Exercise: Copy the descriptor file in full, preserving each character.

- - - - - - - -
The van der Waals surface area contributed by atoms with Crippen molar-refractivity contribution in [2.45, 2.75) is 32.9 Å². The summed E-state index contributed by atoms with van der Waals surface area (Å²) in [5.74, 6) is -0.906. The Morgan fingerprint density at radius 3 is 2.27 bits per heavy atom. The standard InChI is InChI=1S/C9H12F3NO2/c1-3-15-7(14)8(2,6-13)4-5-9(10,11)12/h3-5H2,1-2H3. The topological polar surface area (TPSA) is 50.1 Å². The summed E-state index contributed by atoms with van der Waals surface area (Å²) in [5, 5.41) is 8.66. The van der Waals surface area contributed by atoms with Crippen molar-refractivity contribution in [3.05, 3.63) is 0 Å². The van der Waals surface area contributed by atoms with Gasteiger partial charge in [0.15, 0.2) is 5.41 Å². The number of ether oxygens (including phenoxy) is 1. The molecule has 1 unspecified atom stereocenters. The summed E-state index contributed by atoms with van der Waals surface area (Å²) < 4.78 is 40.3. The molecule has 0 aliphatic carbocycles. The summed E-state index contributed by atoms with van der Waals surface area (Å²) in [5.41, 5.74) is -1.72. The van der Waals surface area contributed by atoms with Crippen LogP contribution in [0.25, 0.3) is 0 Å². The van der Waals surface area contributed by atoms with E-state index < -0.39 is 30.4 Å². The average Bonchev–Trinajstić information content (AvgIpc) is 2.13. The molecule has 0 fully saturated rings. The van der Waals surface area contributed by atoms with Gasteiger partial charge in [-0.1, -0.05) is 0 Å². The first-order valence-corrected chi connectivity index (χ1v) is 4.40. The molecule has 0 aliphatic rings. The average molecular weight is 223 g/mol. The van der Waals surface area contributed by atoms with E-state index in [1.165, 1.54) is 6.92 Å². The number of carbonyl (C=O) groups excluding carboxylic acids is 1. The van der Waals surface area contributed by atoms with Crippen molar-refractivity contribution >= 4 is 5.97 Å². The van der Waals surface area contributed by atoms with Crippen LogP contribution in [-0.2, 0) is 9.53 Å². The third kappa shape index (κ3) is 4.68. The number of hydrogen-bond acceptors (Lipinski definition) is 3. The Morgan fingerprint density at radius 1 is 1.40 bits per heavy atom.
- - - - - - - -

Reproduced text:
The van der Waals surface area contributed by atoms with Crippen molar-refractivity contribution in [2.45, 2.75) is 32.9 Å². The summed E-state index contributed by atoms with van der Waals surface area (Å²) in [5.74, 6) is -0.906. The Morgan fingerprint density at radius 3 is 2.27 bits per heavy atom. The standard InChI is InChI=1S/C9H12F3NO2/c1-3-15-7(14)8(2,6-13)4-5-9(10,11)12/h3-5H2,1-2H3. The topological polar surface area (TPSA) is 50.1 Å². The summed E-state index contributed by atoms with van der Waals surface area (Å²) in [5, 5.41) is 8.66. The van der Waals surface area contributed by atoms with Crippen molar-refractivity contribution in [3.05, 3.63) is 0 Å². The van der Waals surface area contributed by atoms with Gasteiger partial charge in [0.15, 0.2) is 5.41 Å². The number of ether oxygens (including phenoxy) is 1. The molecule has 1 unspecified atom stereocenters. The summed E-state index contributed by atoms with van der Waals surface area (Å²) < 4.78 is 40.3. The molecule has 0 aliphatic carbocycles. The summed E-state index contributed by atoms with van der Waals surface area (Å²) in [5.41, 5.74) is -1.72. The van der Waals surface area contributed by atoms with Crippen LogP contribution in [0.25, 0.3) is 0 Å². The van der Waals surface area contributed by atoms with E-state index < -0.39 is 30.4 Å². The average Bonchev–Trinajstić information content (AvgIpc) is 2.13. The molecule has 0 fully saturated rings. The van der Waals surface area contributed by atoms with Gasteiger partial charge in [-0.1, -0.05) is 0 Å². The first-order valence-corrected chi connectivity index (χ1v) is 4.40. The molecule has 0 aliphatic rings. The average molecular weight is 223 g/mol. The van der Waals surface area contributed by atoms with E-state index in [1.165, 1.54) is 6.92 Å². The number of carbonyl (C=O) groups excluding carboxylic acids is 1. The van der Waals surface area contributed by atoms with Crippen molar-refractivity contribution >= 4 is 5.97 Å². The van der Waals surface area contributed by atoms with Crippen LogP contribution in [-0.2, 0) is 9.53 Å². The third kappa shape index (κ3) is 4.68. The number of hydrogen-bond acceptors (Lipinski definition) is 3. The Morgan fingerprint density at radius 1 is 1.40 bits per heavy atom.